[15-18]. Through a digital survey, 58% of residents admitted to sharing PHI over text message, compared to 15-19% of Attendings [19]. An additional survey has revealed that of a set of surgeons, only 37% say that they never use SMS messaging to transmit PHI [20]. The perceived advantages of smartphone messaging in the healthcare setting must be balanced with difficulties surrounding implementation, privacy and security, and provider receptiveness to use [6,12,21-25]. A major disadvantage of smartphone-based text messaging involves its de- pendence on in-hospital cellular reception or Wi-Fi [6]. Therefore, there is understandable concern in relying upon its use in critical medical situations such as ED and Intensive Care Units [6,25]. Addition- ally, communication sent through traditional smartphone-based SMS text messaging is, by virtue of its design, private (between sender and receiver(s)) and not part of the medical record, making it unavailable to other members of the patient care team and for quality improvement initiatives [25].

Application-based communication and improved patient outcomes

The use of application-based communication in busy clinical environments could allow for more prompt, accurate patient management [5,26]. handheld devices, such as smartphones, allow for increased mobility for access to patient information, access to medical reference guides, and communication of clinical information between providers. WhatsApp, a non-HIPAA compliant smartphone- based group messaging application, was used across medical disciplines with the goal of improving the quality and efficiency of care [22,27-30].

As a practical example of its use, the management of ST-elevation myocardial infarction in the ED, in designated cardiac interven- tion centers, requires stabilization and cardiac catheterization of pa- tients within 90 min of arrival. WhatsApp facilitated more rapid triage of cardiac patients, activation of cardiac teams, obtainment of laboratory tests, and significantly improved door-to-balloon (D2B) times com- pared to traditional oral report in a Rural hospital without percutaneous coronary intervention capabilities. Furthermore, the application was found to significantly decrease the rate of false STEMIs [30]. Similar studies revealed ECGs were seamlessly transmitted to cardiologists for further evaluation, ultimately decreasing the amount of time to activate a system’s clinical catheterization laboratory as well as total time to per- cutaneous coronary intervention (PCI) [ 31].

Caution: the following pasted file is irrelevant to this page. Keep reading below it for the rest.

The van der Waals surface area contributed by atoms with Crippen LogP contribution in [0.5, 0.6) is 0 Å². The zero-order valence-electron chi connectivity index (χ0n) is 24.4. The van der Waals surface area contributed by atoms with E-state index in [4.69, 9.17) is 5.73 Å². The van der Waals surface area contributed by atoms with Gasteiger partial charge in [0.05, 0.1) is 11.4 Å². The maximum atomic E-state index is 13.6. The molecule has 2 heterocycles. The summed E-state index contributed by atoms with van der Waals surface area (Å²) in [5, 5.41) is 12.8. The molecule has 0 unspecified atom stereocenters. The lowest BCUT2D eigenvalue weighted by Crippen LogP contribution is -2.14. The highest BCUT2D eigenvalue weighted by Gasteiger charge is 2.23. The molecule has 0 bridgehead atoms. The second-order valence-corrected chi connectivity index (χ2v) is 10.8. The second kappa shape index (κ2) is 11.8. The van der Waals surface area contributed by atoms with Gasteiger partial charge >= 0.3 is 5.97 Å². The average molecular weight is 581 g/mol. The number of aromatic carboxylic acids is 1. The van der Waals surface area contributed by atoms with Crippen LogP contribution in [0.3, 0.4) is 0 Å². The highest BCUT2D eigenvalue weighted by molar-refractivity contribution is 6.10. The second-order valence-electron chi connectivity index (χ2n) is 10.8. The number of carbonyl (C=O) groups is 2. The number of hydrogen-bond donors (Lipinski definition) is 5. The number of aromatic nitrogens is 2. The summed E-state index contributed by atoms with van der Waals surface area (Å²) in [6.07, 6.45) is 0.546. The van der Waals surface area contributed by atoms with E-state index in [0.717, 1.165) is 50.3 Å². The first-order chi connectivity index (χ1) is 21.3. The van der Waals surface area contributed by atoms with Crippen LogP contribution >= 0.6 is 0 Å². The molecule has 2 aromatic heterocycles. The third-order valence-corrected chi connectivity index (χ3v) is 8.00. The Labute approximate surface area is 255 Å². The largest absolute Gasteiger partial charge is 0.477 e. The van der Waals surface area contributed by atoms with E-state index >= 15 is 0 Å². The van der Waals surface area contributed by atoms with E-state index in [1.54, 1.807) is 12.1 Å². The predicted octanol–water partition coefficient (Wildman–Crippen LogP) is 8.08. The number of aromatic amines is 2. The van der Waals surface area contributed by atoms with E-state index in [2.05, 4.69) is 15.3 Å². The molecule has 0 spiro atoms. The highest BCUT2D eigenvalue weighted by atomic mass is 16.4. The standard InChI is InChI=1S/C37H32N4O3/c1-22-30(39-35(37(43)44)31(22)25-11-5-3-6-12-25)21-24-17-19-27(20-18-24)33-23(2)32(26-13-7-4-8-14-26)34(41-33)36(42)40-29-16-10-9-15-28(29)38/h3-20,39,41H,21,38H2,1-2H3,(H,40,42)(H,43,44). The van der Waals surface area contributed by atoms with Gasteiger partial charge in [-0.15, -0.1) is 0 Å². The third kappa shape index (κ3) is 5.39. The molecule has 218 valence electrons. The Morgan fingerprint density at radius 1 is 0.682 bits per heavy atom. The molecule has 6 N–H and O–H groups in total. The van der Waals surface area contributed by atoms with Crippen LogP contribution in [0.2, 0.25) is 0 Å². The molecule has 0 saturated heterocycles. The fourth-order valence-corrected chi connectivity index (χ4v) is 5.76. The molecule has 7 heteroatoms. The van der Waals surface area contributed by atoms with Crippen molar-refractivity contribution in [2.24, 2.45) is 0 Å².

The benefits of utilizing WhatsApp to communicate patient informa- tion, such as radiology or laboratory results or treatment options, re- sulted in Response times of seconds, with conversations fully complete within two minutes, a significantly better timetable than Traditional methods such as paging methods [22,27-29]. Additional benefits of WhatsApp include the ability to create group messages, allowing for en- hanced team communication, review of conversations at sign out, and additional opinions on cases and patient management. In a cohort of surgical residents that were added to a group communication one week prior to their rotation, 95% of participants felt that to be an ‘excel- lent mode of communication’ in order to remain abreast of patient care [29]. Finally, the ability to see whether or not an individual has read a message has been found to result in increased clinical accountability of the receiving provider [18]. There are clear advantages of smartphone texting applications when these benefits are contrasted with traditional paging systems [32]. On average, attending physicians can spend 66 min per shift responding to pages with medical residents spending 48 min, resulting in potentially extendED length of stay [11,32-33].